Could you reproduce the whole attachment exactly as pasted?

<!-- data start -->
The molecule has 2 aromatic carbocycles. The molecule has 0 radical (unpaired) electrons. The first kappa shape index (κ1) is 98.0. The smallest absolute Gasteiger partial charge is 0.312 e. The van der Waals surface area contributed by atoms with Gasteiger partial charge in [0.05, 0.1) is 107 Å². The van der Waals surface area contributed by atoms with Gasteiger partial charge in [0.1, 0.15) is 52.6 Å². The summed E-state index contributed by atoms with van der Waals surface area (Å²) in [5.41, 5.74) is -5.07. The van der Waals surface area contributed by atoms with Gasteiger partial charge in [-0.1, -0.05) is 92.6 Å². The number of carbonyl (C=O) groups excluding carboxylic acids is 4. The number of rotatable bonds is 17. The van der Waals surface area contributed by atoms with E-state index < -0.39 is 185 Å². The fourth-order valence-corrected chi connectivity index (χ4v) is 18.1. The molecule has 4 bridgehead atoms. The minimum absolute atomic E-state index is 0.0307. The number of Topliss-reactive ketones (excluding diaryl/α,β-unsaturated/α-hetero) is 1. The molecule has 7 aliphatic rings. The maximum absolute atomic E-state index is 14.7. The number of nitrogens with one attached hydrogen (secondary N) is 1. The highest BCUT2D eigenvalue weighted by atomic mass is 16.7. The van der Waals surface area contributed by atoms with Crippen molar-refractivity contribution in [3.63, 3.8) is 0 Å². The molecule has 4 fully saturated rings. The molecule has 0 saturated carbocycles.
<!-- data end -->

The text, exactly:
The molecule has 2 aromatic carbocycles. The molecule has 0 radical (unpaired) electrons. The first kappa shape index (κ1) is 98.0. The smallest absolute Gasteiger partial charge is 0.312 e. The van der Waals surface area contributed by atoms with Gasteiger partial charge in [0.05, 0.1) is 107 Å². The van der Waals surface area contributed by atoms with Gasteiger partial charge in [0.1, 0.15) is 52.6 Å². The summed E-state index contributed by atoms with van der Waals surface area (Å²) in [5.41, 5.74) is -5.07. The van der Waals surface area contributed by atoms with Gasteiger partial charge in [-0.1, -0.05) is 92.6 Å². The number of carbonyl (C=O) groups excluding carboxylic acids is 4. The number of rotatable bonds is 17. The van der Waals surface area contributed by atoms with E-state index < -0.39 is 185 Å². The fourth-order valence-corrected chi connectivity index (χ4v) is 18.1. The molecule has 4 bridgehead atoms. The minimum absolute atomic E-state index is 0.0307. The number of Topliss-reactive ketones (excluding diaryl/α,β-unsaturated/α-hetero) is 1. The molecule has 7 aliphatic rings. The maximum absolute atomic E-state index is 14.7. The number of nitrogens with one attached hydrogen (secondary N) is 1. The highest BCUT2D eigenvalue weighted by atomic mass is 16.7. The van der Waals surface area contributed by atoms with Crippen molar-refractivity contribution in [3.63, 3.8) is 0 Å². The molecule has 4 fully saturated rings. The molecule has 0 saturated carbocycles.